Tuesday, May 18, 2010

Sometimes Bigger is Better

A few weeks ago, I went out to paint in a location where I had taken a ride to view ancient "first people's "ruins. This whole area is a painter's dream.

What struck me at this time was the blanket of wildflowers beneath towering red rock formations. I had to come back to render this in pastel; the rocks had rich dark shadows, with the sun illuminating some edges as it grew stronger.
Coconino Spring, pastel, 12x16
My usual pastel plein air size has been 9x12, as it's just the size that fits in my guerrilla box.
I knew that this would be limiting, for these massive formations and open field, so I went for a 12x16. I taped the paper to a foam board a little bigger, and used a bungee cord to hold the board to my box- worked great!
I concentrated on the light and shadow areas on the rocks, knowing that this would be the area that would be changing the most. As I worked,I was enthralled with the reflected light, and the jewel tones in the shadows. On location, I only made a "color note" for the sky, where it pressed up against the rock, knowing I could block it in later, as well as just some rough indications for the vegetation. Looking at it the next day, I decided I liked the "partial "sky, and my visual notes for desert scrub.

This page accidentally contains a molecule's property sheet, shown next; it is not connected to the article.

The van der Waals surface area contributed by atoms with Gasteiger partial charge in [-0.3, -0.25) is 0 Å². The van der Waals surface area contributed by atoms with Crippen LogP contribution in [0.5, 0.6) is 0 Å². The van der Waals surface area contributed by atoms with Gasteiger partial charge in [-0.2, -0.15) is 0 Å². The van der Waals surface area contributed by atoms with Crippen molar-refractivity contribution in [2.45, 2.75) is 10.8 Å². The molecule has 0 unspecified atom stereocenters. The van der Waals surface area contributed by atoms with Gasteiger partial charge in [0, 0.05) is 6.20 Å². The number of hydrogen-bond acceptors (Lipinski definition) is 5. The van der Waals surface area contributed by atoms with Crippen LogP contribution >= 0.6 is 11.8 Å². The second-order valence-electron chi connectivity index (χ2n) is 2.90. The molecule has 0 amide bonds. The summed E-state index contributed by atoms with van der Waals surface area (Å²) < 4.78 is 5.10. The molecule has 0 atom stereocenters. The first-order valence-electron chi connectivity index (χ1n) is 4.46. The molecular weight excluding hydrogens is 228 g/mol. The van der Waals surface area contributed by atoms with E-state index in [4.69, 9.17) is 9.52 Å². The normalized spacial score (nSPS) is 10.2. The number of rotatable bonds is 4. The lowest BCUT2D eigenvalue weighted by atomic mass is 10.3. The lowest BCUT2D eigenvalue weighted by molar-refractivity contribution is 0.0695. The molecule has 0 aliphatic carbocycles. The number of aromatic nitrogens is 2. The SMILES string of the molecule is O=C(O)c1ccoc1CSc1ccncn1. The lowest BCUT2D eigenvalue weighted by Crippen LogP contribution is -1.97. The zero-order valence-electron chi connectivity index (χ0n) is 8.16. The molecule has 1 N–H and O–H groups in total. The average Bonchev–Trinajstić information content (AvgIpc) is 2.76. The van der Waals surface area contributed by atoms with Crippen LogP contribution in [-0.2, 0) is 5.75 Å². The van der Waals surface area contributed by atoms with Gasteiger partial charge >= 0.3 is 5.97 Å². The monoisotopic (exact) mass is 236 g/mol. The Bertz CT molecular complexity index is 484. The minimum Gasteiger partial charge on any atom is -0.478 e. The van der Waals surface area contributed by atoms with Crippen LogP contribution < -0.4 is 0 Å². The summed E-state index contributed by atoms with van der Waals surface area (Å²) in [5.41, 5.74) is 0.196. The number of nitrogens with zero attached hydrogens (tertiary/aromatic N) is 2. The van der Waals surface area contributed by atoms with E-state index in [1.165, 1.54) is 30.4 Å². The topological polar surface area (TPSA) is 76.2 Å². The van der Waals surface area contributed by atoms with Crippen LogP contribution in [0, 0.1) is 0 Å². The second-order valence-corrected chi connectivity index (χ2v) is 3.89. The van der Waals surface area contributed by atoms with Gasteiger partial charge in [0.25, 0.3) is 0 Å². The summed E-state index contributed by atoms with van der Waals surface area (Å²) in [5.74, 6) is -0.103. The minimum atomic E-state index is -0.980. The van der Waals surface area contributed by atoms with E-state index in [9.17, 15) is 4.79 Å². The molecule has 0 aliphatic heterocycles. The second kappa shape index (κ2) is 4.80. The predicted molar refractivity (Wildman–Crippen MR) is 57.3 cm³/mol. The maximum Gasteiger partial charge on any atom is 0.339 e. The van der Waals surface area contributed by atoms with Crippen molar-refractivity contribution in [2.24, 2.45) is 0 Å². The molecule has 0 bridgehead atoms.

So, I ended up with a piece that is a little bigger, and looser to boot!


  1. This is just wonderful, and I loved the note about the "note." It's that kind of thing that just makes my day, thanks!

  2. Hi, Christine! I came here because of a comment Julia added to your art on Facebook. What an outstanding piece that won the award at the Museum at Los Gatos.
    The Spring in AZ work is gorgeous!